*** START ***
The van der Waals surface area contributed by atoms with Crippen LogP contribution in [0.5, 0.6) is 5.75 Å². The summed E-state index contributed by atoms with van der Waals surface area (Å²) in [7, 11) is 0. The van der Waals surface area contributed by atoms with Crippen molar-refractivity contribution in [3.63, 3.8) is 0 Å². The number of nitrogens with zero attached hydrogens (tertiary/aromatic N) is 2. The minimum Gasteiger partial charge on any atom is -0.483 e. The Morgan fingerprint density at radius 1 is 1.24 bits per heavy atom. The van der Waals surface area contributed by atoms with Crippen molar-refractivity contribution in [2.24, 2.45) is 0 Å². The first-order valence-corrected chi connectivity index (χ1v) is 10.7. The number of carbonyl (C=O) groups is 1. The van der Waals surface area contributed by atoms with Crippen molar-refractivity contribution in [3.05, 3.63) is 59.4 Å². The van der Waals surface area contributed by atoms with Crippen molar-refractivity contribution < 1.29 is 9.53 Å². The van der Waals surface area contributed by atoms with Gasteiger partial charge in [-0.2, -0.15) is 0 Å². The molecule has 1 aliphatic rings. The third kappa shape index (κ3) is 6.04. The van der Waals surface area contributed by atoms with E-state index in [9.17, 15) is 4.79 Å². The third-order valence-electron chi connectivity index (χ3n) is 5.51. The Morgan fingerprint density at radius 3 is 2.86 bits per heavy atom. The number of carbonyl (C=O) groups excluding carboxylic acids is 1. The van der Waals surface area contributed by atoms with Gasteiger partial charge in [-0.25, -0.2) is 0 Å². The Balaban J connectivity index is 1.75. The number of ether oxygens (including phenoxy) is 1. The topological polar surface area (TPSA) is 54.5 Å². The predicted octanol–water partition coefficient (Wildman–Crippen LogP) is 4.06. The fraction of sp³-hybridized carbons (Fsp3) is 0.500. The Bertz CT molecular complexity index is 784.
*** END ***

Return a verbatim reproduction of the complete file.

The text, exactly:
The van der Waals surface area contributed by atoms with Crippen LogP contribution in [0.5, 0.6) is 5.75 Å². The summed E-state index contributed by atoms with van der Waals surface area (Å²) in [7, 11) is 0. The van der Waals surface area contributed by atoms with Crippen molar-refractivity contribution in [3.63, 3.8) is 0 Å². The number of nitrogens with zero attached hydrogens (tertiary/aromatic N) is 2. The minimum Gasteiger partial charge on any atom is -0.483 e. The Morgan fingerprint density at radius 1 is 1.24 bits per heavy atom. The van der Waals surface area contributed by atoms with Crippen molar-refractivity contribution in [2.24, 2.45) is 0 Å². The first-order valence-corrected chi connectivity index (χ1v) is 10.7. The number of carbonyl (C=O) groups is 1. The van der Waals surface area contributed by atoms with Crippen molar-refractivity contribution in [3.05, 3.63) is 59.4 Å². The van der Waals surface area contributed by atoms with Crippen molar-refractivity contribution < 1.29 is 9.53 Å². The van der Waals surface area contributed by atoms with Gasteiger partial charge in [-0.2, -0.15) is 0 Å². The molecule has 1 aliphatic rings. The third kappa shape index (κ3) is 6.04. The van der Waals surface area contributed by atoms with E-state index in [9.17, 15) is 4.79 Å². The third-order valence-electron chi connectivity index (χ3n) is 5.51. The Morgan fingerprint density at radius 3 is 2.86 bits per heavy atom. The number of carbonyl (C=O) groups excluding carboxylic acids is 1. The van der Waals surface area contributed by atoms with Gasteiger partial charge in [-0.25, -0.2) is 0 Å². The Balaban J connectivity index is 1.75. The number of ether oxygens (including phenoxy) is 1. The topological polar surface area (TPSA) is 54.5 Å². The predicted octanol–water partition coefficient (Wildman–Crippen LogP) is 4.06. The fraction of sp³-hybridized carbons (Fsp3) is 0.500. The Bertz CT molecular complexity index is 784.